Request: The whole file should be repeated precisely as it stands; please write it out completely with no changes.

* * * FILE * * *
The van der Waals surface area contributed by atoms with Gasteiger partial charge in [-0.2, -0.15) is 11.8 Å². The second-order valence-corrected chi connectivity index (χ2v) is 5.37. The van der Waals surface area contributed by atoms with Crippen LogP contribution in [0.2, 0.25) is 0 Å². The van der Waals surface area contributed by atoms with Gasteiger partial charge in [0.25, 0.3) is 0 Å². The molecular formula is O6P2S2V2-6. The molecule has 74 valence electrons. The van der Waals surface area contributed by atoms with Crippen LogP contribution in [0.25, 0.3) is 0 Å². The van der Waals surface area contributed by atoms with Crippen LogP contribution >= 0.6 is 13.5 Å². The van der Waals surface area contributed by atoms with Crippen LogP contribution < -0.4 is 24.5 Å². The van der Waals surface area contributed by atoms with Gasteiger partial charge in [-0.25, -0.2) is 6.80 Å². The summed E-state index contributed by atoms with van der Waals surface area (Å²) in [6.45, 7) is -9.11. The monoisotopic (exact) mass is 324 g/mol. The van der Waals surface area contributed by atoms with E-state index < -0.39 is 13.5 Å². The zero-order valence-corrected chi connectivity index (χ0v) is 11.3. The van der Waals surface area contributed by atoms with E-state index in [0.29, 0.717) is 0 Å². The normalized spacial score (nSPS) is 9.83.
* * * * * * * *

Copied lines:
The van der Waals surface area contributed by atoms with Gasteiger partial charge in [-0.2, -0.15) is 11.8 Å². The second-order valence-corrected chi connectivity index (χ2v) is 5.37. The van der Waals surface area contributed by atoms with Crippen LogP contribution in [0.2, 0.25) is 0 Å². The van der Waals surface area contributed by atoms with Gasteiger partial charge in [0.25, 0.3) is 0 Å². The molecular formula is O6P2S2V2-6. The molecule has 74 valence electrons. The van der Waals surface area contributed by atoms with Crippen LogP contribution in [0.25, 0.3) is 0 Å². The van der Waals surface area contributed by atoms with Crippen LogP contribution >= 0.6 is 13.5 Å². The van der Waals surface area contributed by atoms with Crippen LogP contribution < -0.4 is 24.5 Å². The van der Waals surface area contributed by atoms with Gasteiger partial charge in [-0.25, -0.2) is 6.80 Å². The summed E-state index contributed by atoms with van der Waals surface area (Å²) in [6.45, 7) is -9.11. The monoisotopic (exact) mass is 324 g/mol. The van der Waals surface area contributed by atoms with E-state index < -0.39 is 13.5 Å². The zero-order valence-corrected chi connectivity index (χ0v) is 11.3. The van der Waals surface area contributed by atoms with E-state index in [0.29, 0.717) is 0 Å². The normalized spacial score (nSPS) is 9.83.